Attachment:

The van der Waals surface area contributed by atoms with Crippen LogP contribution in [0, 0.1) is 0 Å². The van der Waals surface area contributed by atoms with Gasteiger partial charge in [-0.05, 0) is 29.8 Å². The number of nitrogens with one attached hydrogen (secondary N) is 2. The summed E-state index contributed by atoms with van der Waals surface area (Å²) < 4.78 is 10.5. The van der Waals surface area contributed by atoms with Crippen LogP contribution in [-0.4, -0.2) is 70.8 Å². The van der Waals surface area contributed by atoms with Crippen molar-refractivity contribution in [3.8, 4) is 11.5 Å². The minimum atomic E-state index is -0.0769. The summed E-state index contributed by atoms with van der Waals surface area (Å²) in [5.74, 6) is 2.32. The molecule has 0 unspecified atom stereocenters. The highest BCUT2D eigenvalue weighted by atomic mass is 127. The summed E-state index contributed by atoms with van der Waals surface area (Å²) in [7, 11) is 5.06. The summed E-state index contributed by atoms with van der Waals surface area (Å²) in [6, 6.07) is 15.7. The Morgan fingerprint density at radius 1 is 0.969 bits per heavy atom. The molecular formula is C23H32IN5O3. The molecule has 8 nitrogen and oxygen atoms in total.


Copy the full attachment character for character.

The van der Waals surface area contributed by atoms with Crippen LogP contribution in [0, 0.1) is 0 Å². The van der Waals surface area contributed by atoms with Gasteiger partial charge in [-0.05, 0) is 29.8 Å². The number of nitrogens with one attached hydrogen (secondary N) is 2. The summed E-state index contributed by atoms with van der Waals surface area (Å²) < 4.78 is 10.5. The van der Waals surface area contributed by atoms with Crippen LogP contribution in [-0.4, -0.2) is 70.8 Å². The van der Waals surface area contributed by atoms with Crippen molar-refractivity contribution in [3.8, 4) is 11.5 Å². The minimum atomic E-state index is -0.0769. The summed E-state index contributed by atoms with van der Waals surface area (Å²) in [5.74, 6) is 2.32. The molecule has 0 unspecified atom stereocenters. The highest BCUT2D eigenvalue weighted by atomic mass is 127. The summed E-state index contributed by atoms with van der Waals surface area (Å²) in [7, 11) is 5.06. The summed E-state index contributed by atoms with van der Waals surface area (Å²) in [6, 6.07) is 15.7. The Morgan fingerprint density at radius 1 is 0.969 bits per heavy atom. The molecular formula is C23H32IN5O3. The molecule has 8 nitrogen and oxygen atoms in total.